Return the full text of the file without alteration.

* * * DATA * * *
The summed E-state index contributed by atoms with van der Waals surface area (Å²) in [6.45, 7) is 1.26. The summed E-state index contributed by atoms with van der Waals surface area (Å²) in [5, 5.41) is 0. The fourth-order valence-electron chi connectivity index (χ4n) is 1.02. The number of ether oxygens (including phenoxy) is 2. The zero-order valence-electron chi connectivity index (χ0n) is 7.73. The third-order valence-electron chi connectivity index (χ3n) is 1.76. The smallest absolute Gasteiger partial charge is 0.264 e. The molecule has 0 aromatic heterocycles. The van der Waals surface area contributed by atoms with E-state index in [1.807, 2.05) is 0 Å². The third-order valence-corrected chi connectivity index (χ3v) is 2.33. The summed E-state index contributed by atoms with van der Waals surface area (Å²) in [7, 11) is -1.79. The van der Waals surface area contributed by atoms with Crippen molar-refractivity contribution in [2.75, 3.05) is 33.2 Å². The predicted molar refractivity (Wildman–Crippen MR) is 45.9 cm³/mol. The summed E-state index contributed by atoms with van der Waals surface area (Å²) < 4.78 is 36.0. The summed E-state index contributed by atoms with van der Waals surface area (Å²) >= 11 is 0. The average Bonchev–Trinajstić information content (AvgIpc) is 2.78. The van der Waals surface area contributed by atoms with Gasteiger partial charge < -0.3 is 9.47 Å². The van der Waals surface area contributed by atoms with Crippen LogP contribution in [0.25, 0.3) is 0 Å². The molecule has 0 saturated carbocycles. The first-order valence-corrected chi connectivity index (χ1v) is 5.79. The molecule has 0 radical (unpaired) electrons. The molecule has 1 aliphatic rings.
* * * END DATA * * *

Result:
The summed E-state index contributed by atoms with van der Waals surface area (Å²) in [6.45, 7) is 1.26. The summed E-state index contributed by atoms with van der Waals surface area (Å²) in [5, 5.41) is 0. The fourth-order valence-electron chi connectivity index (χ4n) is 1.02. The number of ether oxygens (including phenoxy) is 2. The zero-order valence-electron chi connectivity index (χ0n) is 7.73. The third-order valence-electron chi connectivity index (χ3n) is 1.76. The smallest absolute Gasteiger partial charge is 0.264 e. The molecule has 0 aromatic heterocycles. The van der Waals surface area contributed by atoms with E-state index in [1.807, 2.05) is 0 Å². The third-order valence-corrected chi connectivity index (χ3v) is 2.33. The summed E-state index contributed by atoms with van der Waals surface area (Å²) in [7, 11) is -1.79. The van der Waals surface area contributed by atoms with Crippen molar-refractivity contribution in [2.75, 3.05) is 33.2 Å². The predicted molar refractivity (Wildman–Crippen MR) is 45.9 cm³/mol. The summed E-state index contributed by atoms with van der Waals surface area (Å²) < 4.78 is 36.0. The summed E-state index contributed by atoms with van der Waals surface area (Å²) >= 11 is 0. The average Bonchev–Trinajstić information content (AvgIpc) is 2.78. The van der Waals surface area contributed by atoms with Gasteiger partial charge < -0.3 is 9.47 Å². The van der Waals surface area contributed by atoms with Crippen LogP contribution in [0.25, 0.3) is 0 Å². The molecule has 0 saturated carbocycles. The first-order valence-corrected chi connectivity index (χ1v) is 5.79. The molecule has 0 radical (unpaired) electrons. The molecule has 1 aliphatic rings.